What is Zermatt?


SOX doesn’t matter as much as a “change of SOX.” HIPAA does not matter as much as a change to HIPAA. Basil I does not matter so much as does Basel II. Current regulations don’t matter as much as the next regulation does. 

We live in an endless torrent of new laws, new regulations, changes to older regulations, and new interpretations. The true value of any tool or technology that we use to deal with these regulations is not merely in how well it handles static regulation, but how well it handles the next regulation, or a change to a current regulation. Technology solutions to GRC challenges should be easily adaptable through such things as extension and interoperability. Adaptable technologies permit greater agility in getting ahead of the next big regulatory, risk, or governance challenge.

Zermatt is an example of an adaptable GRC Microsoft technology. Zermatt is a fully supported developer framework that helps developers build claims–aware applications—that is, applications that can handle a set of user attributes like a user’s role and permissions. Zermatt’s model is open and extensible. An identity metasystem transforms claims from one protocol to another (from SAML to WS-Trust, for example). 

Identity and access management is a major component of many regulatory controls and is also critical to worker productivity. Businesses want to get workers up and working quickly, but must only allow access to resources by the appropriate people. A business role is typically given access to multiple siloed resources. In a multiple-silo environment, a worker’s identity must be established and access provided in each of the silos. Providing this access can be maddening and painful for administrators. It can also take days or even weeks before workers can start being productive. If an average worker is delayed one week in a company with 1000 employees, the accumulated delay is 1000 weeks or 5000 days (in a 5-day work week), which is almost 14 years of delay. After a worker is on board, they have to sign in and out of each single silo on a daily basis, which is a tremendous drag on productivity.


If a worker could be quickly set up with a simple sign-on to all the appropriate systems, it would take less time for workers to start being productive and overall productivity would be greater. Administrator’s lives would be easier.

A single sign-on to all the siloed resources would be faster, but less secure and more risky. If the single sign-on credentials are compromised, security is broken. So what businesses need is not a single sign-on, but a simple secure sign-on.

Enter Zermatt. Zermatt enables a simple secure sign-on scenario. Each siloed application can continue to maintain its own security while tying into a reusable identity metasystem. This metasystem transforms the credentials supplied by a user to those required by interoperable silos. The user experience is much better. The administration is much simplified.



Let’s say a new regulation requires additional processes by a worker. A new silo is hooked into the metasystem. A new application is developed and added to the worker’s repertoire. If the application uses Zermatt’s identity framework it can plug into the reusable identity metasystem and maintain a secure sign-on that is simple enough for people to easily use, but which is also strong, revocable, and manageable. The worker’s productivity is unimpaired by additional credentials or sign-on requirements. New workers can become productive more quickly.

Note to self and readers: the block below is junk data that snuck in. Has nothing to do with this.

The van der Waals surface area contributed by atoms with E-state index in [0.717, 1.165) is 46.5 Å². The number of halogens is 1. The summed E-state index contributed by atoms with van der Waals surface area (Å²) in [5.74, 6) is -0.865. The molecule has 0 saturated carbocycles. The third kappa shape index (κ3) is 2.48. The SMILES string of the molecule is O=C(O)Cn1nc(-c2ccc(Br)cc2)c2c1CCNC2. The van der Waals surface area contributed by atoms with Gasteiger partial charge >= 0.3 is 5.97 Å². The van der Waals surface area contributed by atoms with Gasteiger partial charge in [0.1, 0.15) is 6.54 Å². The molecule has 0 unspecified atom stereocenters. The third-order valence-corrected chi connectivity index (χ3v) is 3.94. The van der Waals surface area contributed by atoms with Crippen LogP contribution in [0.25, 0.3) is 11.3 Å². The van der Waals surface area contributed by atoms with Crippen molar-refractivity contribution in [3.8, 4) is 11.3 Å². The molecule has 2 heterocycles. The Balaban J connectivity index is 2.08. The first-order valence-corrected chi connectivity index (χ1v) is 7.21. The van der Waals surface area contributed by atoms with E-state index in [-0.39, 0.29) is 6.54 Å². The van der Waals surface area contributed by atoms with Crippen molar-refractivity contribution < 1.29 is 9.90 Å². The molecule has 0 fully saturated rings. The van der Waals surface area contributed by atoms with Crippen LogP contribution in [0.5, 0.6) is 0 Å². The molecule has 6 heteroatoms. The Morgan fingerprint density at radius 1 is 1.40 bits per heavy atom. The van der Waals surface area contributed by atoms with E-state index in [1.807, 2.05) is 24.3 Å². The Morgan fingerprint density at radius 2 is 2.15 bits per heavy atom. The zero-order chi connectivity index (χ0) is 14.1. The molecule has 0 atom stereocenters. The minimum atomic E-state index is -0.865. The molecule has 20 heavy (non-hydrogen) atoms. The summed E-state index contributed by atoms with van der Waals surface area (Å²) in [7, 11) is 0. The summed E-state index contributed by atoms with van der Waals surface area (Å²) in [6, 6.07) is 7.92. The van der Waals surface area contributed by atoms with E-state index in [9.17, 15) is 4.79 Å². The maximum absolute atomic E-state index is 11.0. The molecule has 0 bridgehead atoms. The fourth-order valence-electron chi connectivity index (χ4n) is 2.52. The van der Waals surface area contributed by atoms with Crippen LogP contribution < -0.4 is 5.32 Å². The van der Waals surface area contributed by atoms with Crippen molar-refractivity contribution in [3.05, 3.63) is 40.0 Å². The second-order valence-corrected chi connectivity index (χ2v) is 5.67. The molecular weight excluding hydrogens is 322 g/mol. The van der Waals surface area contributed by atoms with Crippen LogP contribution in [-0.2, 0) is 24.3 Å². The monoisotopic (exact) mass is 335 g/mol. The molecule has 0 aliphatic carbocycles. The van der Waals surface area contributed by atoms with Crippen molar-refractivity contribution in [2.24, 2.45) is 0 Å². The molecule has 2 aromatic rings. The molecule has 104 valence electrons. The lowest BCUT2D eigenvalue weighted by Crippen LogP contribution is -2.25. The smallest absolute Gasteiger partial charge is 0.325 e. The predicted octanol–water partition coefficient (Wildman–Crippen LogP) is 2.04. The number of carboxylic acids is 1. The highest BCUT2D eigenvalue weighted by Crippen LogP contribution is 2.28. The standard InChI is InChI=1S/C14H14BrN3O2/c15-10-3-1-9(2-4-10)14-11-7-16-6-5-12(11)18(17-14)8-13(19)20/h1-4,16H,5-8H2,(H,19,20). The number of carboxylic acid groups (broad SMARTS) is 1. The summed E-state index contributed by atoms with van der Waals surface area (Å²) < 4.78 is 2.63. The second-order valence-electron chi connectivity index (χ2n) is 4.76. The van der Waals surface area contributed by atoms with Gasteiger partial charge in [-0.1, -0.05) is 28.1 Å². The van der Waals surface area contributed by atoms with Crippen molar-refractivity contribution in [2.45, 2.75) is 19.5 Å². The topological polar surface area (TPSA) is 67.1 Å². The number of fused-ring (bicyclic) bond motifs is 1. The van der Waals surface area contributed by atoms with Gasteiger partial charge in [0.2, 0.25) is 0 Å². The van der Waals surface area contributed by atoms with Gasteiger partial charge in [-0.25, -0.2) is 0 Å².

Many systems today require workers to use a number of credentials, and Zermatt helps us get closer to securely carry and use one set of credentials. We might say that Zermatt offers the potential of both better regulatory compliance in terms of identity and access management and greater agility in terms of worker productivity, both for workers and administrators.

Some of Zermatt’s potential benefits:

  • Ease of administration. Potential to reduce the number and complexity of multiple administrator consoles. Easier to reconfigure as regulations change.

  • Ease of use for users. Makes possible automated provisioning, which can drastically reduce the amount of time to make new employees productive.

  • Improved security. Claims–based systems are recognized as providing a high level of security. Hooking into a centralized identity bus permits better control of workers who no longer should have access to resources.

  • Boosted developer productivity. Developers can concentrate on the application logic and leave the identity management to Zermatt and the identity metasystem.

  • Externalized authentication capabilities. Authentication is not hard-coded or cohesively joined to the application itself.

  • Centralized authentication (and authorization). Access and permissions to multiple siloed resources can be granted or revoked very quickly and accurately.

  • Single sign-on capability. A claims–based application can plug into a centralized reusable identity metasystem that can transform claims to different forms required by each silo.

  • Ready to federate with other organizations or platforms. The identity metasystem makes federation interfaces available.

  • Supports multi-hop delegation. One user can act as another user. Includes an identity selector control that lets users choose which identity they wish to use.

  • Reporting. Enables development of fully fledged integrated reporting instead of administrators having to view logs on a per-application basis.

  • Has potential to bridge on-premise and hosted solutions.


Joe Scalone Contributing author and partner to SAT Regulation Compliance blog.


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